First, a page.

Missing most of all (except, once again, in the art of the above-named artists) has been the landscape of mood and character, the landscape that not only presents the external facts about a place, but also brings to the surface something of its mood and atmosphere - qualities which can then be utilized by the artist, if he wishes, to convey his more private and subjective feelings.
One thinks here of the visionary paintings of Samuel Palmer, the passionate and ecstatic landscapes of Van Gogh, and the haunting landscape images of Edvard Munch. Or the Romantic, yearning, and devotional works of Caspar David Friedrich. Even if such remarkable levels of landscape painting appear unlikely in an age so overwhelmingly devoted to the tenets of Modernism as ours, it still is a pity that hardly anyone of note seems even remotely interested today in working in this genre.
I am particularly delighted, therefore, to be able to report that I have recently seen the work of a young landscape painter for whom mood is essential. His generally large and precisely painted canvases not only successfully depict the facts of a particular place, but its spirit, atmosphere, and basic character as well.
One could almost describe Charles Moser as a landscape portraitist, for his ability to combine authenticity of place with clarity and consistency of mood creates landscapes that have almost as much personality, and certainly as much specific identity, as any portrait of a man or woman.
My first contact with one of Moser's works was in the basement storage area of a gallery. There, surrounded by storage racks, framing equipment, and other ''backstage'' gallery paraphernalia, was a large canvas. Although resting on its side, it immediately caught my attention because of its rich and vibrant tonality, and - even at that angle - its emphatic and totally convincing sense of place. It was an excellent piece of painting. But it was also, when I saw it properly, a marvelous portrait of a place, a remarkable expression of a mood, and the clear articulation of an obviously intelligent and talented painter's creative point of view.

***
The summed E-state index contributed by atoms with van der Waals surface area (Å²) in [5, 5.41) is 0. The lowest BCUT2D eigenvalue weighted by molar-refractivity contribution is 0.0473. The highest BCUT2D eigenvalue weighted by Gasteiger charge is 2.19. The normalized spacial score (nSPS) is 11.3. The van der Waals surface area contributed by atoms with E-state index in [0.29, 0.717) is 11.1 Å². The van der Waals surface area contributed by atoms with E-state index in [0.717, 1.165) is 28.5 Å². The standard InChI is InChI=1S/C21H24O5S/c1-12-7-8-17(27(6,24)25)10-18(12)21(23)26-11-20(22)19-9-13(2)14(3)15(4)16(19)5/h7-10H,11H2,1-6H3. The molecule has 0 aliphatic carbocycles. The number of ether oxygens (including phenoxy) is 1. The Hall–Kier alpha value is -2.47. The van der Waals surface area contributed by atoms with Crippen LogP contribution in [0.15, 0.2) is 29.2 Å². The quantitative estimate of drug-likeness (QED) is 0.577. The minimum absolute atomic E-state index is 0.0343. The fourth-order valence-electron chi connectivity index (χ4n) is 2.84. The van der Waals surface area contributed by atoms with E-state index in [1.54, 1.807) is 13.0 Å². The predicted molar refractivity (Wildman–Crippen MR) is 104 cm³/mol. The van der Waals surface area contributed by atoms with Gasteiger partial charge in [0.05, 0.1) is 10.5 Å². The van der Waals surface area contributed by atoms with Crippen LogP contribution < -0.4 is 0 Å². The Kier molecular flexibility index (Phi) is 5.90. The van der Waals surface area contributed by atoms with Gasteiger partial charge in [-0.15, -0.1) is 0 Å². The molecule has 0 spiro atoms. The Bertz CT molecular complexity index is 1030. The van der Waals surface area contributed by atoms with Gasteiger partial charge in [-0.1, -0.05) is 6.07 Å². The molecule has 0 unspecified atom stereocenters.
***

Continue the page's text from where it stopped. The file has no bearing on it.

What particularly pleased me was its existence as a painting, and not, as is the case with so much representational art today, as a canvas mechanically and unfeelingly covered with paint in order to reproduce precisely the effect of a photographic image. No, this was obviously the work of a real painter, someone who loved and found creative fulfillment through the application of paint to canvas.